Romeo lives! At the end of the famous tragedy by Shakespeare, the young hero drinks poison and dies, but in “Romeo and Bernadette,“ the original Off-Broadway musical, an Amas Musical Theatre production, presented at the A.R.T. / NY Theaters, Romeo actually consumes Friar Laurence’s sleeping potion, causing him to sleep for years. When he awakens 500 years later, he is still in Verona and still seeking his beloved Juliet. However, times have changed and it’s now 1960.
Instead of Juliet, Romeo (an appealing Nikita Burshteyn) finds Bernadette, the tough daughter of an American mobster. Played by attractive Anna Kostatis, she is visiting from the US with her parents, days before her impending wedding at home. Her mother Camille (Judy McLane) has brought the family to Verona to share her family’s ancestry and culture with her daughter and her thuggish husband Sal Penza (Carlos Lopez.)
Surprise of surprises, it turns out that Bernadette is actually a relative of the original Juliet, and Romeo instantly recognizes her. Despite her protests and rebuffs, he follows her, professing his love for her, even threatening to jump off a bridge and kill himself if she won't be with him. There’s no way that Bernadette’s fiancé, Tito, can compare to Romeo. (But can any man?)
The parody continues as Romeo follows her to Brooklyn. Later when Tito attacks Dino Del Canto (a talented Michael Notardonato) in the street, Romeo comes to his aid and Dino brings him home to stay with him. Ironically, the Del Cantos and the Penzas are feuding families. Sound familiar?
The show plays off a common theme, a person struggling in a different bewildering time period. The language and customs are confusing and can become a source of humor. More interestingly, often people don’t even seem to notice that the stranger has come from another era. Asked his name, our hero announces “Romeo” and Dino comments that it must be his street name.
In “Romeo and Bernadette,” the humor stems more from language than from customs. Dino tries to help Romeo assimilate so he can find his girl. So Dino loans Romeo clothing, and then later in song, briefly gives him lessons on language. (”Why don’chuh/ Lose that fancy English?/Just put the “thee’s” and “thou’s” away.”) The best jokes in the show are when Romeo’s florid Elizabethan speech mixes with gangster Brooklynese. When Bernadette talks of her fiancé, Romeo responds, “Thy husband? I say unto thee-Fuh-GED-abboutit”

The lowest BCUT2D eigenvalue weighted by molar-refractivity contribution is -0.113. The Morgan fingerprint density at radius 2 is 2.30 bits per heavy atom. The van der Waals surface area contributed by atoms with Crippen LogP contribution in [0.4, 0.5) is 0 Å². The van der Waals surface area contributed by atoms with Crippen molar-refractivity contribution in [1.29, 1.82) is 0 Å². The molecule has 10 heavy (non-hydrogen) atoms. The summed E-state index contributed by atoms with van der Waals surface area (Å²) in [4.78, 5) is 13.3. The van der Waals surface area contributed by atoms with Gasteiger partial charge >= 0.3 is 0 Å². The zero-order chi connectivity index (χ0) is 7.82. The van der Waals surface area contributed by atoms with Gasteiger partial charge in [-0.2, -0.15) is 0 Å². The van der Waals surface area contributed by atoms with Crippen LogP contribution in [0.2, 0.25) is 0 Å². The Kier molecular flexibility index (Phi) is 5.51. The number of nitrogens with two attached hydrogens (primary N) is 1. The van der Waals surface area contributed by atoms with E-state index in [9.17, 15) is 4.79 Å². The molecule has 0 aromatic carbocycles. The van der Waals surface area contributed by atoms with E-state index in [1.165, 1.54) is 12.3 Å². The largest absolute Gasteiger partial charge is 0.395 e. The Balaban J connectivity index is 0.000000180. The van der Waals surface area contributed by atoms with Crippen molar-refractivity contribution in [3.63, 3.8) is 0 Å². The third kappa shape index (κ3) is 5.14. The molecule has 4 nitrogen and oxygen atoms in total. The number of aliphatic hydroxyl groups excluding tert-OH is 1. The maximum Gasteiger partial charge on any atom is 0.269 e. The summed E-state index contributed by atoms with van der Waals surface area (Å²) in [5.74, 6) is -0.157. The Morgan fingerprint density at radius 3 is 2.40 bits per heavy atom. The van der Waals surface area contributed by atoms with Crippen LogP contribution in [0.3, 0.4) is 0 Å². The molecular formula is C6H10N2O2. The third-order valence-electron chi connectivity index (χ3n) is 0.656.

The show, with book and lyrics by Mark Saltzman, is subtitled “a musical tale of Verona and Brooklyn,” and uses the gangster motif through some of the music as well as the book. When Dino courts Bernadette’s best friend Donna, he sings, “Love is like a bullet propelled by a kiss.”
There are a few clever nods to the bard. The florist is named Arden, the dancing teacher Viola and another character is Roz. All are played by the same actor, Troy Valjean Rucker who is the hardest working performer in the cast.
The show runs two hours which is too long. Several minor storylines are overdone. Camille’s obsession with Verona (“Hail the Contessa”) doesn't add much to the show. Saltzman overuses stereotypes of Italian mobsters. Sometimes it works well, as in the song where Bernadette’s father Sal and his henchman Lips (Viet Vo) instruct Tito on the importance of family in “Non La Famigl.” The writer loves mocking the accents of Italian-Americans in Brooklyn, but, after a while, the joke grows stale.
Most of the music is by lesser- known Italian composers, such as Sir Francesco Paolo Tosti, Tommaso Giordani, and Enrico Cannio. Saltzman, winner of 7 Emmys for Sesame Street, wrote the lyrics. Some of the songs are forgettable and a few songs, like Tito’s dream of being of bigshot, “To Be Tito Titone”,) are unnecessary. However, Romeo’s love song and reprise, “O, for a Song” with music by G.B. De Curtis, is a lovely number.
The setting by Walt Spangler is a series white pvc-like poles that encompass three sides of the stage. They serve as Bernadette’s balcony as well as front of Donna’s house.
“Romeo and Bernadette” is a silly take-off on the beloved classic play, one which every high school student is required to read. The young performers, most of whom are making their Off-Broadways debuts, are talented and hardworking. You will smile and even laugh a bit. Most important, the musical has a happy ending. “All’s well that ends well”-no, wait-that’s a different play.
Romeo yes, THAT Romeo - awakens and finds himself in 1960 Brooklyn, chasing a girl he believes is his beloved Juliet. But no, it's Bernadette, the beautiful, foul-mouthed daughter of a crime family in this wild spoof of Shakespeare’s timeless tale. - An Amas Musical Theatre production playing at Mezzanine stage at the A.R.T./New York Theatres, 502 W. 53rd Street through February 16, 2020.